Radio Amateurs in Japan Provide Communications Support after Earthquake
Since last week’s 8.9 earthquake and tsunami, Japan faces widespread destruction, including power, fuel and water shortages. The Japan Amateur Radio League (JARL) HQ station JA1RL, along with other amateurs throughout the island nation, is maintaining the effort to support the disaster relief operation, according to IARU Region 3 Secretary Ken Yamamoto, JA1CJP. “In less damaged areas, the electric power supply is being restored gradually and local amateurs have started to establish stations at shelters,” he said. The quake, whose epicenter was located off the coast of Sendai -- a city of 1 million people -- triggered tsunamis as high as 20 feet.
Yamamoto said that JA1RL continues to operate as an emergency traffic center on 7.030 MHz, as well as 2 meters and 70 cm. It is receiving and reporting news from Japanese amateurs who are in the affected area. Using battery power or small generators, Japanese stations are active and are using various frequencies to exchange rescue and disaster relief operation information with JA1RL and others.
“While 3.525, 7.030, 7.043 and 7.075 MHz have been mentioned as in use, it’s wise to keep those -- and all of the Center of Emergency frequencies -- clear of normal and non-urgent traffic,” said IARU Region 3 Disaster Communications Committee Chairman Jim Linton, VK3PC, who added that there is no call for additional foreign radio amateurs in Japan.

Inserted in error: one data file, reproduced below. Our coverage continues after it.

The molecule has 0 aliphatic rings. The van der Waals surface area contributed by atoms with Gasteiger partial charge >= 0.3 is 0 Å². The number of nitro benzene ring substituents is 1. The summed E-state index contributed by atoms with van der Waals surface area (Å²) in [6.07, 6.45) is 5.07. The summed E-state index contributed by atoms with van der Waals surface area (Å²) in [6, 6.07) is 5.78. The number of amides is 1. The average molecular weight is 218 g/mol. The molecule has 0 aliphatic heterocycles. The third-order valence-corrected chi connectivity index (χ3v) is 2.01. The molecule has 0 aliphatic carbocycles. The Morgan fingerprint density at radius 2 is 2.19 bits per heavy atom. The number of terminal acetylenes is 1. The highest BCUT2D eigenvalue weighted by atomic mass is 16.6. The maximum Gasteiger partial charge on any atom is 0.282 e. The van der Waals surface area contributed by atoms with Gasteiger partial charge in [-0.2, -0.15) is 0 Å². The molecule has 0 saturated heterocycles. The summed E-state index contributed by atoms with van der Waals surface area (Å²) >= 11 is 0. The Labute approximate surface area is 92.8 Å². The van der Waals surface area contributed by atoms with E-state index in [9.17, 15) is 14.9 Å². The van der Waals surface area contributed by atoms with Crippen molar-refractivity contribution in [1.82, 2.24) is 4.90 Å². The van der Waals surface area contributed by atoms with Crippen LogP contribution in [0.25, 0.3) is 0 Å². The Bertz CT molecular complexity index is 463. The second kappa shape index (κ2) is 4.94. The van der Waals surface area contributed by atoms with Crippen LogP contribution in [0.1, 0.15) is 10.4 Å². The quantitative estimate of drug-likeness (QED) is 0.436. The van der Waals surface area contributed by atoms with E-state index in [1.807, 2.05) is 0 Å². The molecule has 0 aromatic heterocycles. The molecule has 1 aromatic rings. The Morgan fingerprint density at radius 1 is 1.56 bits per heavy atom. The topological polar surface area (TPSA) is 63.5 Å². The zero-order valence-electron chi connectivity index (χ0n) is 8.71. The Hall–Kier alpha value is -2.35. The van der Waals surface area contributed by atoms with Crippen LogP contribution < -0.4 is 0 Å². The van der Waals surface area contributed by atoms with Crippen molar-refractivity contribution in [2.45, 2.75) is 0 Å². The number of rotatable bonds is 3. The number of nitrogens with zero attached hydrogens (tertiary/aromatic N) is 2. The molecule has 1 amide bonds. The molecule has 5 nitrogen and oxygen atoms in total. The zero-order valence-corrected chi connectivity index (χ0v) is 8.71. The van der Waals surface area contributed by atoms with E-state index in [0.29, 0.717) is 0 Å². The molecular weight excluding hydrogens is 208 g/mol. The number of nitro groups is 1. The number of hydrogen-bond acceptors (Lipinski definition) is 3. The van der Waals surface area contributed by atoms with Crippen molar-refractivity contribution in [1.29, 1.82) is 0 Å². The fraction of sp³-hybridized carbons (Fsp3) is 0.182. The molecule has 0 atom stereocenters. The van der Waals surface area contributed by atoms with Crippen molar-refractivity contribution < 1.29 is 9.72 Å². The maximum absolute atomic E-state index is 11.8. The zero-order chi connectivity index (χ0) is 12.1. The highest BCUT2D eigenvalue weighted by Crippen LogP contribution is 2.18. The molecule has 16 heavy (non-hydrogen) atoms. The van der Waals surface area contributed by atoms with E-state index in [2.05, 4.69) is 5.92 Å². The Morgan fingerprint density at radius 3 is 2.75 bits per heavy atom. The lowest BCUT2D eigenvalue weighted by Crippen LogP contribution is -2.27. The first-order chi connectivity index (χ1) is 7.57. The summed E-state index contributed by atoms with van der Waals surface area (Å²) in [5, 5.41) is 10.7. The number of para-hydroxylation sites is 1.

Yamamoto said that information is being coordinated as part of an organized rescue and relief effort and seems likely to continue for weeks and months to come. Quoting local news sources, Yamamoto said that the situation in Japan is getting worse. On March 15, police announced that 2414 people have been killed -- up from 1627 reported just 24 hours earlier -- and 3118 are reported missing. Some 55,380 houses and buildings were damaged by the earthquake and 3000 houses washed away by the tsunami.
Rescue teams -- from Korea, Singapore, New Zealand, China, USA, Germany, Switzerland, Australia and Russia -- have arrived in Japan and have started their activities in the affected areas. In all, Yamamoto said that the Japanese government has received help from 91 nations and territories, as well as nine international organizations.
Yamamoto said that another worry in Japan is leakage of radioactive gasses at the Fukushima nuclear plant, which was damaged by the earthquake and tsunami.